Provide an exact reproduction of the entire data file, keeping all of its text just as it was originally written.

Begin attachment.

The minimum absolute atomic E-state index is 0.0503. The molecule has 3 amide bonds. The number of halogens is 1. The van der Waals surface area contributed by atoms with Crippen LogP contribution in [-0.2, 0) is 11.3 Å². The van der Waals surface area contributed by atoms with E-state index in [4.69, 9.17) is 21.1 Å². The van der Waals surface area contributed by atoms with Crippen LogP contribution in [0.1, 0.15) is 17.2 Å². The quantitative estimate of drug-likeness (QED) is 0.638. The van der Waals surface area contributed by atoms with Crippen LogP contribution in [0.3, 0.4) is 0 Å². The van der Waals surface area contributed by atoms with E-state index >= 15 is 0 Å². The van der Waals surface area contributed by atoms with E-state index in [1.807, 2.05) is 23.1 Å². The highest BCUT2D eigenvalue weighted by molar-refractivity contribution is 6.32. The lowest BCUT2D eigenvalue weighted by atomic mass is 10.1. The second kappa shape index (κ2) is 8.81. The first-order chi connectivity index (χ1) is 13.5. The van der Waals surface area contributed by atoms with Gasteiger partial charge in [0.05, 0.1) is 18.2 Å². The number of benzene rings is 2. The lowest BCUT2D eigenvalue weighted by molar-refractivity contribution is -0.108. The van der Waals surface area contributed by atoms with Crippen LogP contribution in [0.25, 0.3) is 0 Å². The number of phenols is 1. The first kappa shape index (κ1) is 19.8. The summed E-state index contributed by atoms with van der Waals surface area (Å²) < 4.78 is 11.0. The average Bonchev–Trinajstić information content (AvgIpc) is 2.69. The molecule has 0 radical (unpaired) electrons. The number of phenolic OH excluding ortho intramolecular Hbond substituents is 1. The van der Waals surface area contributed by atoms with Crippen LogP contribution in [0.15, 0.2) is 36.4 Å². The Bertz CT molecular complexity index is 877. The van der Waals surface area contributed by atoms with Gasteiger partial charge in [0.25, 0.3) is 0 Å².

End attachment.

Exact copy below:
The minimum absolute atomic E-state index is 0.0503. The molecule has 3 amide bonds. The number of halogens is 1. The van der Waals surface area contributed by atoms with Crippen LogP contribution in [-0.2, 0) is 11.3 Å². The van der Waals surface area contributed by atoms with E-state index in [4.69, 9.17) is 21.1 Å². The van der Waals surface area contributed by atoms with Crippen LogP contribution in [0.1, 0.15) is 17.2 Å². The quantitative estimate of drug-likeness (QED) is 0.638. The van der Waals surface area contributed by atoms with Crippen LogP contribution in [0.3, 0.4) is 0 Å². The van der Waals surface area contributed by atoms with E-state index >= 15 is 0 Å². The van der Waals surface area contributed by atoms with E-state index in [1.807, 2.05) is 23.1 Å². The highest BCUT2D eigenvalue weighted by molar-refractivity contribution is 6.32. The lowest BCUT2D eigenvalue weighted by atomic mass is 10.1. The second kappa shape index (κ2) is 8.81. The first-order chi connectivity index (χ1) is 13.5. The van der Waals surface area contributed by atoms with Gasteiger partial charge in [0.05, 0.1) is 18.2 Å². The number of benzene rings is 2. The lowest BCUT2D eigenvalue weighted by molar-refractivity contribution is -0.108. The van der Waals surface area contributed by atoms with Crippen LogP contribution in [0.25, 0.3) is 0 Å². The number of phenols is 1. The first kappa shape index (κ1) is 19.8. The summed E-state index contributed by atoms with van der Waals surface area (Å²) < 4.78 is 11.0. The average Bonchev–Trinajstić information content (AvgIpc) is 2.69. The molecule has 0 radical (unpaired) electrons. The number of phenolic OH excluding ortho intramolecular Hbond substituents is 1. The van der Waals surface area contributed by atoms with Crippen LogP contribution in [0.15, 0.2) is 36.4 Å². The Bertz CT molecular complexity index is 877. The van der Waals surface area contributed by atoms with Gasteiger partial charge in [0.25, 0.3) is 0 Å².